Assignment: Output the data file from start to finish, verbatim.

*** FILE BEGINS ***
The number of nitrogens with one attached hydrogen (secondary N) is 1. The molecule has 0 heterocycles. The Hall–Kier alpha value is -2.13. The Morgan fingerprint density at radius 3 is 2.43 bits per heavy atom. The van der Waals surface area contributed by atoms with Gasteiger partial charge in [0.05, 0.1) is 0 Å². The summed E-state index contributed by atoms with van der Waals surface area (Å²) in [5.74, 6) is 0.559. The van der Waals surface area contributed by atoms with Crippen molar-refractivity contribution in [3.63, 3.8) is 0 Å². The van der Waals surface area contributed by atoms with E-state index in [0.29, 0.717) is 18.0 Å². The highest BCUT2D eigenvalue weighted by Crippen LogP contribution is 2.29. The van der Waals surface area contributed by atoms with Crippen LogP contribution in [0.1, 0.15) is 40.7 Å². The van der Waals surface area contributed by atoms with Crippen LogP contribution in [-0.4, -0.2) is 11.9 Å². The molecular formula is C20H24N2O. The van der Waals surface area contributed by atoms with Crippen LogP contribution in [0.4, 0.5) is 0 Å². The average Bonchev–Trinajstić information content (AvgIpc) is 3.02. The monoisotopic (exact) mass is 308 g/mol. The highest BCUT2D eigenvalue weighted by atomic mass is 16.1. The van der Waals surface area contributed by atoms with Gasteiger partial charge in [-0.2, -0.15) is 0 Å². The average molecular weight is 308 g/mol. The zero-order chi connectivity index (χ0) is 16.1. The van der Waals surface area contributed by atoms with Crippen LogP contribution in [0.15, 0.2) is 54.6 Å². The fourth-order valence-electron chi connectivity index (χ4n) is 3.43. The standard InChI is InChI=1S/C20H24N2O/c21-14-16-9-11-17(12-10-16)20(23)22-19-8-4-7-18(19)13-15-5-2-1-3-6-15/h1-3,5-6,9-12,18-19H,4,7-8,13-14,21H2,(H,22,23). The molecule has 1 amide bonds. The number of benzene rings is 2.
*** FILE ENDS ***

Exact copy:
The number of nitrogens with one attached hydrogen (secondary N) is 1. The molecule has 0 heterocycles. The Hall–Kier alpha value is -2.13. The Morgan fingerprint density at radius 3 is 2.43 bits per heavy atom. The van der Waals surface area contributed by atoms with Gasteiger partial charge in [0.05, 0.1) is 0 Å². The summed E-state index contributed by atoms with van der Waals surface area (Å²) in [5.74, 6) is 0.559. The van der Waals surface area contributed by atoms with Crippen molar-refractivity contribution in [3.63, 3.8) is 0 Å². The van der Waals surface area contributed by atoms with E-state index in [0.29, 0.717) is 18.0 Å². The highest BCUT2D eigenvalue weighted by Crippen LogP contribution is 2.29. The van der Waals surface area contributed by atoms with Crippen LogP contribution in [0.1, 0.15) is 40.7 Å². The van der Waals surface area contributed by atoms with Crippen LogP contribution in [-0.4, -0.2) is 11.9 Å². The molecular formula is C20H24N2O. The van der Waals surface area contributed by atoms with Crippen LogP contribution in [0.4, 0.5) is 0 Å². The average Bonchev–Trinajstić information content (AvgIpc) is 3.02. The monoisotopic (exact) mass is 308 g/mol. The highest BCUT2D eigenvalue weighted by atomic mass is 16.1. The van der Waals surface area contributed by atoms with Gasteiger partial charge in [-0.2, -0.15) is 0 Å². The average molecular weight is 308 g/mol. The zero-order chi connectivity index (χ0) is 16.1. The van der Waals surface area contributed by atoms with Crippen LogP contribution in [0.15, 0.2) is 54.6 Å². The fourth-order valence-electron chi connectivity index (χ4n) is 3.43. The standard InChI is InChI=1S/C20H24N2O/c21-14-16-9-11-17(12-10-16)20(23)22-19-8-4-7-18(19)13-15-5-2-1-3-6-15/h1-3,5-6,9-12,18-19H,4,7-8,13-14,21H2,(H,22,23). The molecule has 1 amide bonds. The number of benzene rings is 2.